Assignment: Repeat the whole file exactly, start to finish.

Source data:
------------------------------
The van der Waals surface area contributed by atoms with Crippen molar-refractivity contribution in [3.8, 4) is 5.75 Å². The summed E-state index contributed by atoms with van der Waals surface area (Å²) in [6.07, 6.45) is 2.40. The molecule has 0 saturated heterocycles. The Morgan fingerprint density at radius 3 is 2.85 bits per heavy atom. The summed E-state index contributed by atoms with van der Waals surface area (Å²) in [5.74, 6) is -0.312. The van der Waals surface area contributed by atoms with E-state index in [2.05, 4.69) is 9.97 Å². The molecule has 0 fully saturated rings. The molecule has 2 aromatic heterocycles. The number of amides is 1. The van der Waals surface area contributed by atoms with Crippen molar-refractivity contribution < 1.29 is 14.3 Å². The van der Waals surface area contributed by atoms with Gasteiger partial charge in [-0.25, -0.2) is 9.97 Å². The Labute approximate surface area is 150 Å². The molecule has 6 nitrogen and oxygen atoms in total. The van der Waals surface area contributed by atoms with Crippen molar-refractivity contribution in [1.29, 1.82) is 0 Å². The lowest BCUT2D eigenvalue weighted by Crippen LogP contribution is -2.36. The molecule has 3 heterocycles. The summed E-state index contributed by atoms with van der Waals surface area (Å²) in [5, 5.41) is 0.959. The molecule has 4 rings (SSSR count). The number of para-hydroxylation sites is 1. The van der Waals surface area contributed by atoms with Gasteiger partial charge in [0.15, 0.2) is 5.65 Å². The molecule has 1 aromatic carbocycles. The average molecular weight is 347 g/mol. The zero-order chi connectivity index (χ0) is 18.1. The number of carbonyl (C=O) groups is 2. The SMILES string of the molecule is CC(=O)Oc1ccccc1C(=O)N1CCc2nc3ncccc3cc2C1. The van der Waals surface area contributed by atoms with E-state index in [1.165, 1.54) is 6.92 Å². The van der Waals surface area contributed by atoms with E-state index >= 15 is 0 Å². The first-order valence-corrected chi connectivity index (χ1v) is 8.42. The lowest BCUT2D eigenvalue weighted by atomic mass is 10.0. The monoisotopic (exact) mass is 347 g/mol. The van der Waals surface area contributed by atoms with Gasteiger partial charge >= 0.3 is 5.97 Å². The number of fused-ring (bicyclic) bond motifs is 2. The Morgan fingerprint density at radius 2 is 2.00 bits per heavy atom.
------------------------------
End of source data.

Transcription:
The van der Waals surface area contributed by atoms with Crippen molar-refractivity contribution in [3.8, 4) is 5.75 Å². The summed E-state index contributed by atoms with van der Waals surface area (Å²) in [6.07, 6.45) is 2.40. The molecule has 0 saturated heterocycles. The Morgan fingerprint density at radius 3 is 2.85 bits per heavy atom. The summed E-state index contributed by atoms with van der Waals surface area (Å²) in [5.74, 6) is -0.312. The van der Waals surface area contributed by atoms with E-state index in [2.05, 4.69) is 9.97 Å². The molecule has 0 fully saturated rings. The molecule has 2 aromatic heterocycles. The number of amides is 1. The van der Waals surface area contributed by atoms with Crippen molar-refractivity contribution < 1.29 is 14.3 Å². The van der Waals surface area contributed by atoms with Gasteiger partial charge in [-0.25, -0.2) is 9.97 Å². The Labute approximate surface area is 150 Å². The molecule has 6 nitrogen and oxygen atoms in total. The van der Waals surface area contributed by atoms with Crippen molar-refractivity contribution in [1.29, 1.82) is 0 Å². The lowest BCUT2D eigenvalue weighted by Crippen LogP contribution is -2.36. The molecule has 3 heterocycles. The summed E-state index contributed by atoms with van der Waals surface area (Å²) in [5, 5.41) is 0.959. The molecule has 4 rings (SSSR count). The number of para-hydroxylation sites is 1. The van der Waals surface area contributed by atoms with Gasteiger partial charge in [0.15, 0.2) is 5.65 Å². The molecule has 1 aromatic carbocycles. The average molecular weight is 347 g/mol. The zero-order chi connectivity index (χ0) is 18.1. The number of carbonyl (C=O) groups is 2. The SMILES string of the molecule is CC(=O)Oc1ccccc1C(=O)N1CCc2nc3ncccc3cc2C1. The van der Waals surface area contributed by atoms with E-state index in [1.165, 1.54) is 6.92 Å². The van der Waals surface area contributed by atoms with E-state index >= 15 is 0 Å². The first-order valence-corrected chi connectivity index (χ1v) is 8.42. The lowest BCUT2D eigenvalue weighted by atomic mass is 10.0. The monoisotopic (exact) mass is 347 g/mol. The van der Waals surface area contributed by atoms with Gasteiger partial charge >= 0.3 is 5.97 Å². The number of fused-ring (bicyclic) bond motifs is 2. The Morgan fingerprint density at radius 2 is 2.00 bits per heavy atom.